Pachaug State Forest was established with a 1,011 acre land purchase from the Briggs Manufacturing Co. in Voluntown in 1928. In 1933, the first year the Civilian Conservation Corps began, Camp Lonergan was established in the Forest. As funding became available, the forest quickly grew, totaling 12,000 acres by 1937. The actions of the Resettlement Administration, in 1937, acquired an additional 9,000 acres and leased the land to the state for forest production. Eventually, this land was deeded to the state.
At present, Pachaug covers 26,477 acres in six towns, and is the largest state forest in Connecticut. The word "Pachaug" is derived from the Native American term meaning bend or turn in the river. Pachaug River, in the nine miles from its source at Beach Pond to its junction with the Quinebaug River, traverses approximately twice that distance in the course of its various windings and turns. Pachaug-Great Meadow Swamp was designated a National Natural Landmark in 1973 and is considered one of the finest and most extensive Atlantic white cedar swamps in Connecticut.
When the Europeans arrived, Pachaug Forest was tribal land of the Narragansett, Pequot, and Mohegan people. Wampanoag Sachem Metacom, also known as Metacomet or King Philip, the name given to him by the English, led an uprising of Wampanoag, Nipmuck, Pocumtuck, and Narragansett tribes following the rapid expansion of colonial territories. King Philip's War (1675-1676) was the last major effort by the Native Americans of this region to drive out the English settlers. Members of the Mohegan, Pequot, and Nauset tribes joined with the colonists for, as some called it, the United States' most devastating conflict. One in ten soldiers on both sides was killed. The war lasted fourteen months, ending on August 12, 1676, with the death of Chief Metacom.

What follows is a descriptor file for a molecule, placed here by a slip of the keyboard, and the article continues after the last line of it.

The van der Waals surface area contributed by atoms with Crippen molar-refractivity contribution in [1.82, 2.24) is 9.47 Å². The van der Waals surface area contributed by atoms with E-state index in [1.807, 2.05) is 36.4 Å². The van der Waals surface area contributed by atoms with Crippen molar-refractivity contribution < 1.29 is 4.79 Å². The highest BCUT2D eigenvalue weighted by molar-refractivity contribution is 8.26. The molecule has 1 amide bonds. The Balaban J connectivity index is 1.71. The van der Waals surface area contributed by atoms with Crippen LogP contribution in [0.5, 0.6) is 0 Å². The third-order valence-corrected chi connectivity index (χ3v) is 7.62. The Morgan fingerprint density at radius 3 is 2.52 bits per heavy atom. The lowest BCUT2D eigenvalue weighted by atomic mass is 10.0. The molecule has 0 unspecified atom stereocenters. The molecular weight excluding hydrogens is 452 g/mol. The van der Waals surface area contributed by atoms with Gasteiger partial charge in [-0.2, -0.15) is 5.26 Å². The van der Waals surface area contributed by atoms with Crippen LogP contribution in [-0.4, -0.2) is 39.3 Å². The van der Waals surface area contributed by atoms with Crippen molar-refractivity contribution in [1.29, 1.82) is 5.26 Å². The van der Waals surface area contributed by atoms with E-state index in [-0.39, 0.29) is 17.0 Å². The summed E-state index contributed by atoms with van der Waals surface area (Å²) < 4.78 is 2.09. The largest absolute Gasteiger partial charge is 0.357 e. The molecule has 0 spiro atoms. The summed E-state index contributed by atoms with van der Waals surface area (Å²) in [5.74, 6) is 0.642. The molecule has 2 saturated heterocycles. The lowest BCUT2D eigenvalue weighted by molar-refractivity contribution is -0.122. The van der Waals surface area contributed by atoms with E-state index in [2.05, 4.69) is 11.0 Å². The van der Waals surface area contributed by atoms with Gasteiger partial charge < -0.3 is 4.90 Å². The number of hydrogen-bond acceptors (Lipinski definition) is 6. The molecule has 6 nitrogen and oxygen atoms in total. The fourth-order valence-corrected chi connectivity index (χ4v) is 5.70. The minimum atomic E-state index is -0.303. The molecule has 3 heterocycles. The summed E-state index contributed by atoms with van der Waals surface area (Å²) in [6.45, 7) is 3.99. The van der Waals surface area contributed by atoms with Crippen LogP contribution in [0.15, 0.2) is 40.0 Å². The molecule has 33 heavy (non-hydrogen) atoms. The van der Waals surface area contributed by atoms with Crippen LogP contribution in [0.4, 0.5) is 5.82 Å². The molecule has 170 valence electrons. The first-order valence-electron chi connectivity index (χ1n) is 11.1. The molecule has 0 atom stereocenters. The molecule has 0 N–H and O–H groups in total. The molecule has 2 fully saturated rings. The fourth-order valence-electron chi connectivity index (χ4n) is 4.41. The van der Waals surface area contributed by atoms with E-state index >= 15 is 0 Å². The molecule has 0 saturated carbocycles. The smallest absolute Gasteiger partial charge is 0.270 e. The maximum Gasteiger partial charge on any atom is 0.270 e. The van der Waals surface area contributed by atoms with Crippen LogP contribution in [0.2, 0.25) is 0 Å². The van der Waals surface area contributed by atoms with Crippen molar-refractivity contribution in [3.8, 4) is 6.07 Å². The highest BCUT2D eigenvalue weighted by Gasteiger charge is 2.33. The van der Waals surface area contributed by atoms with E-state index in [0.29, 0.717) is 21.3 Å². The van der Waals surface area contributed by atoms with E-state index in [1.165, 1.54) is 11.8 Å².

In 1700, a six mile square tract was granted to the King Philip's War Veterans. It was from this act that the town of Voluntown or "Volunteer Town" received its name. "Volunteer Town" was incorporated as Voluntown in 1721.
Old cellar holes and miles of stone fence winding through the woods give evidence that the entire forest was once farmed or pastured. Abundant water encouraged the establishment of a mill industry as early as 1711. Nearly every brook has several old mill sites and dams. Homestead farming and small industry succumbed to advancing modern technology; eventually, the forest reclaimed its land.